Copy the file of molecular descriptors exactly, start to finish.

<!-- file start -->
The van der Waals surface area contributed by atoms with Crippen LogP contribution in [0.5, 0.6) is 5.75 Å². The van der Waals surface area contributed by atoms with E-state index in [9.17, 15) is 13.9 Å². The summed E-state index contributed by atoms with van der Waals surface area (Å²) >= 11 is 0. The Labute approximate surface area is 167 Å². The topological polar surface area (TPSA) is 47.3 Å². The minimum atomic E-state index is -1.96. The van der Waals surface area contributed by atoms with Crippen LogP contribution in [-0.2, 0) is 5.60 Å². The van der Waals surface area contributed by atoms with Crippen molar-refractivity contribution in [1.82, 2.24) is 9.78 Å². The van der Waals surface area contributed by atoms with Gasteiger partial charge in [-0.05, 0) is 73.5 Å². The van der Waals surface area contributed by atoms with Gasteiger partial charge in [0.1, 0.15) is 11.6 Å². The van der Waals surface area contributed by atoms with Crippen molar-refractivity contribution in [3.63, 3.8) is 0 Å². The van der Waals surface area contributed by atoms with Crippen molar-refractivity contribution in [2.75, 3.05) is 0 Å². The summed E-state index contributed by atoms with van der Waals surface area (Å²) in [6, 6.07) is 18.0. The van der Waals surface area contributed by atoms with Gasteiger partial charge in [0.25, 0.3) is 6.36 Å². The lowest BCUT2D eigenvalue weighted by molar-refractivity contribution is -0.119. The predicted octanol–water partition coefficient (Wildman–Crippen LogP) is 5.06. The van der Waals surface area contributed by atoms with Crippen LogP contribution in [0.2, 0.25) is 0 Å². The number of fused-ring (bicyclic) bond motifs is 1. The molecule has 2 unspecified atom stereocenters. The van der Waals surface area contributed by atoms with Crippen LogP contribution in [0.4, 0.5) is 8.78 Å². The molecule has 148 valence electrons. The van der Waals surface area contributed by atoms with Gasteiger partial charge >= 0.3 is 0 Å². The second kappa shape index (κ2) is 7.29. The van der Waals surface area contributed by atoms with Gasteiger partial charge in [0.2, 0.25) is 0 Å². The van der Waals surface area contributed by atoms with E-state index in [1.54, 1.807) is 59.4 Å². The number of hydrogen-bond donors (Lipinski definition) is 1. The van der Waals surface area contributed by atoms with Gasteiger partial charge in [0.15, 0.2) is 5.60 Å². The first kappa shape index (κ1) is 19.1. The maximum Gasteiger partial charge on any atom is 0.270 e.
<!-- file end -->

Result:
The van der Waals surface area contributed by atoms with Crippen LogP contribution in [0.5, 0.6) is 5.75 Å². The van der Waals surface area contributed by atoms with E-state index in [9.17, 15) is 13.9 Å². The summed E-state index contributed by atoms with van der Waals surface area (Å²) >= 11 is 0. The Labute approximate surface area is 167 Å². The topological polar surface area (TPSA) is 47.3 Å². The minimum atomic E-state index is -1.96. The van der Waals surface area contributed by atoms with Crippen LogP contribution in [-0.2, 0) is 5.60 Å². The van der Waals surface area contributed by atoms with Crippen molar-refractivity contribution in [1.82, 2.24) is 9.78 Å². The van der Waals surface area contributed by atoms with Gasteiger partial charge in [-0.05, 0) is 73.5 Å². The van der Waals surface area contributed by atoms with Gasteiger partial charge in [0.1, 0.15) is 11.6 Å². The van der Waals surface area contributed by atoms with Crippen molar-refractivity contribution in [3.63, 3.8) is 0 Å². The van der Waals surface area contributed by atoms with Crippen molar-refractivity contribution in [2.75, 3.05) is 0 Å². The summed E-state index contributed by atoms with van der Waals surface area (Å²) in [6, 6.07) is 18.0. The van der Waals surface area contributed by atoms with Gasteiger partial charge in [0.25, 0.3) is 6.36 Å². The lowest BCUT2D eigenvalue weighted by molar-refractivity contribution is -0.119. The predicted octanol–water partition coefficient (Wildman–Crippen LogP) is 5.06. The van der Waals surface area contributed by atoms with Crippen LogP contribution in [0.2, 0.25) is 0 Å². The number of fused-ring (bicyclic) bond motifs is 1. The molecule has 2 unspecified atom stereocenters. The van der Waals surface area contributed by atoms with Crippen LogP contribution in [0.4, 0.5) is 8.78 Å². The molecule has 148 valence electrons. The van der Waals surface area contributed by atoms with Gasteiger partial charge >= 0.3 is 0 Å². The second kappa shape index (κ2) is 7.29. The van der Waals surface area contributed by atoms with Gasteiger partial charge in [0.2, 0.25) is 0 Å². The van der Waals surface area contributed by atoms with E-state index in [1.54, 1.807) is 59.4 Å². The number of hydrogen-bond donors (Lipinski definition) is 1. The van der Waals surface area contributed by atoms with Gasteiger partial charge in [0.15, 0.2) is 5.60 Å². The first kappa shape index (κ1) is 19.1. The maximum Gasteiger partial charge on any atom is 0.270 e.